Love Your Saws with Matthew Cianci


 
 

I slope, you slope, we all slope gullets

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At some point in your handsaw journey you’ll probably come across the term ”sloped gullets”, and at first you’ll likely be as confused as a drunken sailor about what the heck they are.

 

So what is a gullet, and why do I want it sloped?

The gullet is the space between the points of saw teeth, and their function is to collect the sawdust that is created by the working edge of each tooth.  And just like these working edges on the teeth, the geometry of the gullets can be manipulated by the file as you sharpen the saw.

Slope generally refers to the shape of the bottom of the gullet, or more specifically, the angle of the bottom of the gullet relative to the side of the saw plate.  Conventionally, saws are filed without slope, and the bottom of the gullet is 90 degrees (square) to the side of the plate.  This is called “zero slope”.  When you file a saw and hold the file parallel with the floor, or perpendicular to the saw plate, you create a square bottomed gullet, i.e. zero slope.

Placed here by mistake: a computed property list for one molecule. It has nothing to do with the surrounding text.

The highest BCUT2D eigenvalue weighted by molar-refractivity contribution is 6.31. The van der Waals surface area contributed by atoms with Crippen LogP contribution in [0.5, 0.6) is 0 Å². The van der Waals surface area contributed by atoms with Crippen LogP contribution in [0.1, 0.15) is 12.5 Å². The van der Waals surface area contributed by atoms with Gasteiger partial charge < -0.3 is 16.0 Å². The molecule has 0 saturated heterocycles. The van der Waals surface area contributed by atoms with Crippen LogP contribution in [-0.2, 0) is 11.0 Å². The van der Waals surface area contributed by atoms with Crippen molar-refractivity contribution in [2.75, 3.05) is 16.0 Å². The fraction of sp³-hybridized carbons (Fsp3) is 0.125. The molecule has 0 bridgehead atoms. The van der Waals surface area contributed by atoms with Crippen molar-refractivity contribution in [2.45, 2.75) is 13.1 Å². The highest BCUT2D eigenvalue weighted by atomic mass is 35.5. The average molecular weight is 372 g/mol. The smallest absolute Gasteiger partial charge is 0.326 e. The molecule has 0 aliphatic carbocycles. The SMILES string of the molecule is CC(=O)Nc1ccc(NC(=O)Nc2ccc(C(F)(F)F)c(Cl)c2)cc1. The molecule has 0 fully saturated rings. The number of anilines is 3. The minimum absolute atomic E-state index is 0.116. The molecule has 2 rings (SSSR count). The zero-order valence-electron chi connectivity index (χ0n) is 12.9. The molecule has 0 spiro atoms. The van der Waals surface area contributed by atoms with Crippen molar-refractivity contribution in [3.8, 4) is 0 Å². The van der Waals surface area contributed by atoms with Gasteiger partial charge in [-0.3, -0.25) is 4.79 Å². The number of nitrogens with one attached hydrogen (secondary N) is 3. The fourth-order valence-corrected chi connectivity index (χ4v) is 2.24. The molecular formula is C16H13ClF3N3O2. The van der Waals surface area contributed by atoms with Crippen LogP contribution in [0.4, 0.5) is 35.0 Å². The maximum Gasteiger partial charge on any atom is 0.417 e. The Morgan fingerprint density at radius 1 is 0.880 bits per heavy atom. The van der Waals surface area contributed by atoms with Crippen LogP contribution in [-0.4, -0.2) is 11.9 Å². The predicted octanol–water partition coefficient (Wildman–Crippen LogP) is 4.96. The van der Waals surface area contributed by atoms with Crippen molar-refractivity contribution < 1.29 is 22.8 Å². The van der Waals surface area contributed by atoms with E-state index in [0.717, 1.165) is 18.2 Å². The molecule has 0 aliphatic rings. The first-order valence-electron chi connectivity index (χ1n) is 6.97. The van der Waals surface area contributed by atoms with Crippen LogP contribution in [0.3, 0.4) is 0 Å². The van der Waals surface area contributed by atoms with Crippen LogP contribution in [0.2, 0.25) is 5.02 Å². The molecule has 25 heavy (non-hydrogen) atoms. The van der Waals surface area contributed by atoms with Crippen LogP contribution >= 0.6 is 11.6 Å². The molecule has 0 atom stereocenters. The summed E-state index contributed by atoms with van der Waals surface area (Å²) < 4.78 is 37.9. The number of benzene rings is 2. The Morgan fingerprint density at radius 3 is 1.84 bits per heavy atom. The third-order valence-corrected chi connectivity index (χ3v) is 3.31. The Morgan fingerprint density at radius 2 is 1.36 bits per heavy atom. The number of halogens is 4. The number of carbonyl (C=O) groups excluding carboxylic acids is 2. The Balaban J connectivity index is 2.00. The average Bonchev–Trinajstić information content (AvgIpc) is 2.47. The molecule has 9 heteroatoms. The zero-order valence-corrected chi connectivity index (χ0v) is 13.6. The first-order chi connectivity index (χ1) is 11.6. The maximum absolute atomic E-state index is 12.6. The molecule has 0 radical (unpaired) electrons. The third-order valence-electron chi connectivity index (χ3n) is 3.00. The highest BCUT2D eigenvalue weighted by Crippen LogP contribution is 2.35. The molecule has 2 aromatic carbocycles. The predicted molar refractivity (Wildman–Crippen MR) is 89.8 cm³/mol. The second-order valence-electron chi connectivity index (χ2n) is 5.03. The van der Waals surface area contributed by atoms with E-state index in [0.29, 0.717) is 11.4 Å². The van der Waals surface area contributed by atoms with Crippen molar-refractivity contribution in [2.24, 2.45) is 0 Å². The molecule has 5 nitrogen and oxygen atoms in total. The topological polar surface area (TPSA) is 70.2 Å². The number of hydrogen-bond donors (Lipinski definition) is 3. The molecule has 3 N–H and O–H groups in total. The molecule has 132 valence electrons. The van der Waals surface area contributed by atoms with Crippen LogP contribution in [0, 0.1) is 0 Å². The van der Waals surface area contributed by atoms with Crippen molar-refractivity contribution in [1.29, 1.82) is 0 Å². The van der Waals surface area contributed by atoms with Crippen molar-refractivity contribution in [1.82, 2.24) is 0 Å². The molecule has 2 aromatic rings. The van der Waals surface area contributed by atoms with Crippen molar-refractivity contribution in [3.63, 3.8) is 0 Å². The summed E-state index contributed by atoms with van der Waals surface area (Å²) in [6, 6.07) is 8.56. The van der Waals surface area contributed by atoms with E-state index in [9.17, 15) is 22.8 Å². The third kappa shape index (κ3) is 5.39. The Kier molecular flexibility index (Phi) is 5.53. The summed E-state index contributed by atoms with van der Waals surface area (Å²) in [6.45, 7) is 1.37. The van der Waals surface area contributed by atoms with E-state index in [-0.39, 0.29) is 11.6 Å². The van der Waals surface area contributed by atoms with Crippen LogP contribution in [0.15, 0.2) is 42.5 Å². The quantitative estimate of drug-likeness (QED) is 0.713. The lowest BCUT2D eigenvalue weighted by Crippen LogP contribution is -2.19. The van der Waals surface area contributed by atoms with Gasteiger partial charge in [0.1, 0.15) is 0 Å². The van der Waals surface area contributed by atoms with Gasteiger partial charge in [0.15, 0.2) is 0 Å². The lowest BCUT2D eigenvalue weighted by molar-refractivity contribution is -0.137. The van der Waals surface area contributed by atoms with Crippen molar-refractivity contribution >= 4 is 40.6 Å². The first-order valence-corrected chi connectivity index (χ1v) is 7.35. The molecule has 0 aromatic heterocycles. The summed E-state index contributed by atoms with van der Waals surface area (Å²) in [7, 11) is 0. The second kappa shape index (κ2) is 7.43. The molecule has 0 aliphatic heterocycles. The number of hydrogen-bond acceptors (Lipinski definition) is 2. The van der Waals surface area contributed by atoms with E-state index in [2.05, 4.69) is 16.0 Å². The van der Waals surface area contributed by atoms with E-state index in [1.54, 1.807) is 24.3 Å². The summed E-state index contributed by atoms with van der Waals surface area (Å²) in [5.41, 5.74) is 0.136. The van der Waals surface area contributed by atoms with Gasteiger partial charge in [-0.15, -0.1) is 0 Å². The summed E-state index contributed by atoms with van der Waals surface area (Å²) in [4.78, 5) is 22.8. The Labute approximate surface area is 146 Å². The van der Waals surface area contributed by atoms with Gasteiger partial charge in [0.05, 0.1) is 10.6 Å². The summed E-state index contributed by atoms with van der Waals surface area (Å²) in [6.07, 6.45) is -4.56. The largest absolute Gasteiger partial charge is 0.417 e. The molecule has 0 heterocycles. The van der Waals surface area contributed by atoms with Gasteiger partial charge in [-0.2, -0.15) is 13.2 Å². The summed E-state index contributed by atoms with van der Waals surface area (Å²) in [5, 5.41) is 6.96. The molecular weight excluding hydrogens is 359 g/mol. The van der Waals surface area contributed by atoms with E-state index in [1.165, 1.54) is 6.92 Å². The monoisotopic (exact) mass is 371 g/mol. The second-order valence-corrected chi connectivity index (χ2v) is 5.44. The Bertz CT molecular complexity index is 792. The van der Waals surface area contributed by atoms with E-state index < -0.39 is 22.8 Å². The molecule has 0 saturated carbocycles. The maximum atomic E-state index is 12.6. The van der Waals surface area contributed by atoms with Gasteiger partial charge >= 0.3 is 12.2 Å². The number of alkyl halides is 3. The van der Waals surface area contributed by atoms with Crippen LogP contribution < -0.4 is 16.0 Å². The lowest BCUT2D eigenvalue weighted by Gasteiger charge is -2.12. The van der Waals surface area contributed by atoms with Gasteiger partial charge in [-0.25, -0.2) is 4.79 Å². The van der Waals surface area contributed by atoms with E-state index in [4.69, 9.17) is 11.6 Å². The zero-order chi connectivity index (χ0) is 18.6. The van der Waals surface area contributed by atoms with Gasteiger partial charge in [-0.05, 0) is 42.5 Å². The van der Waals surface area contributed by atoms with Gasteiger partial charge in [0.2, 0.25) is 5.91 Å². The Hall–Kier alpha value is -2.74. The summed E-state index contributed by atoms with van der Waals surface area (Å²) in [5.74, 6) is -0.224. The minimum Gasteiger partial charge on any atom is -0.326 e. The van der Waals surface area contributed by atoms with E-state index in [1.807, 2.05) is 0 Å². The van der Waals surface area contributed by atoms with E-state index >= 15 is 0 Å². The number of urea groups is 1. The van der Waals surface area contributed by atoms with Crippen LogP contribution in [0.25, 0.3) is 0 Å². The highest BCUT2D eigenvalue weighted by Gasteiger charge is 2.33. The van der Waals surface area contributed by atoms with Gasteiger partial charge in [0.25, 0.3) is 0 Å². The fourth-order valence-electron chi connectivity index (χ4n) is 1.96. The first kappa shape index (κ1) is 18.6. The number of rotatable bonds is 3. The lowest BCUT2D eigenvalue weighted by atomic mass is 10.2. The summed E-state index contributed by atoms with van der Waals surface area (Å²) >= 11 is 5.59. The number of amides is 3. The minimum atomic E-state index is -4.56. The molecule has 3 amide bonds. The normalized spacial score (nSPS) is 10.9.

Like this…

Slope is created by lowering the file handle when you sharpen a saw, and is measured in degrees from perpendicular to the saw plate.  It looks like this…

See the difference?  Everything else is the same… same rake angle, same fleam angle but I lower the file handle.  And that’s how you introduce slope to saw teeth.  You can vary the amount of slope from 0 to 45 degrees.

So what effect does this have on the saw teeth?

Two things:

  1. Slope removes more material from the bottom of the gullet (steel from the saw plate) and allows a greater capacity to collect sawdust.  The more sawdust the gullets can contain, then the more work the teeth can do before bottoming out in the kerf.  Deeper gullets = more work = faster cutting saw.

  2. Slope allows the filer to control the bevel on the back of each tooth independently from the front bevel.  In effect, you can put fleam on the front of the tooth, but keep the back square (or give it a lower amount of fleam). What good is this?  It makes for a more robust included angle at the working point of the tooth without sacrificing fleam, and thus the teeth stay sharp longer.

Make sense?  Good, because its not supposed to.  Just kidding!


 
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